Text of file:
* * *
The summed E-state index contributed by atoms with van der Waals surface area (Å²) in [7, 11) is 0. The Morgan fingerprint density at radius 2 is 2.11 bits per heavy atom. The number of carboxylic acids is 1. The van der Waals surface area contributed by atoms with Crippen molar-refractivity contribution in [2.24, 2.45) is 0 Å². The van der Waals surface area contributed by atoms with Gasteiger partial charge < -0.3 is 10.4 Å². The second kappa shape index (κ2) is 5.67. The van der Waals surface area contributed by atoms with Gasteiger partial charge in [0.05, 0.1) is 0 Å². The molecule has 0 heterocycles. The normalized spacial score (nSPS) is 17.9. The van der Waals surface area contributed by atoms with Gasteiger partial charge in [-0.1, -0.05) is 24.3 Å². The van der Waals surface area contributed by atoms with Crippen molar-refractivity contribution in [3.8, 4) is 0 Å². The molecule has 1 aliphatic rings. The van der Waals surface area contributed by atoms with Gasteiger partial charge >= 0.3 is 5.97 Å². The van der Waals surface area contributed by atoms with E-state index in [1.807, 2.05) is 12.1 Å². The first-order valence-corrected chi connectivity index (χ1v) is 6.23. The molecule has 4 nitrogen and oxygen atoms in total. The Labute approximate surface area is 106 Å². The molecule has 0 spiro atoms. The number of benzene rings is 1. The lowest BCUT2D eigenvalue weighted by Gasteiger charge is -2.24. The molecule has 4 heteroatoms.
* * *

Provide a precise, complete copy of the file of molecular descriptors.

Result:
The summed E-state index contributed by atoms with van der Waals surface area (Å²) in [7, 11) is 0. The Morgan fingerprint density at radius 2 is 2.11 bits per heavy atom. The number of carboxylic acids is 1. The van der Waals surface area contributed by atoms with Crippen molar-refractivity contribution in [2.24, 2.45) is 0 Å². The van der Waals surface area contributed by atoms with Gasteiger partial charge < -0.3 is 10.4 Å². The second kappa shape index (κ2) is 5.67. The van der Waals surface area contributed by atoms with Gasteiger partial charge in [0.05, 0.1) is 0 Å². The molecule has 0 heterocycles. The normalized spacial score (nSPS) is 17.9. The van der Waals surface area contributed by atoms with Gasteiger partial charge in [-0.1, -0.05) is 24.3 Å². The van der Waals surface area contributed by atoms with Crippen molar-refractivity contribution in [3.8, 4) is 0 Å². The molecule has 1 aliphatic rings. The van der Waals surface area contributed by atoms with Gasteiger partial charge >= 0.3 is 5.97 Å². The van der Waals surface area contributed by atoms with E-state index in [1.807, 2.05) is 12.1 Å². The first-order valence-corrected chi connectivity index (χ1v) is 6.23. The molecule has 4 nitrogen and oxygen atoms in total. The Labute approximate surface area is 106 Å². The molecule has 0 spiro atoms. The number of benzene rings is 1. The lowest BCUT2D eigenvalue weighted by Gasteiger charge is -2.24. The molecule has 4 heteroatoms.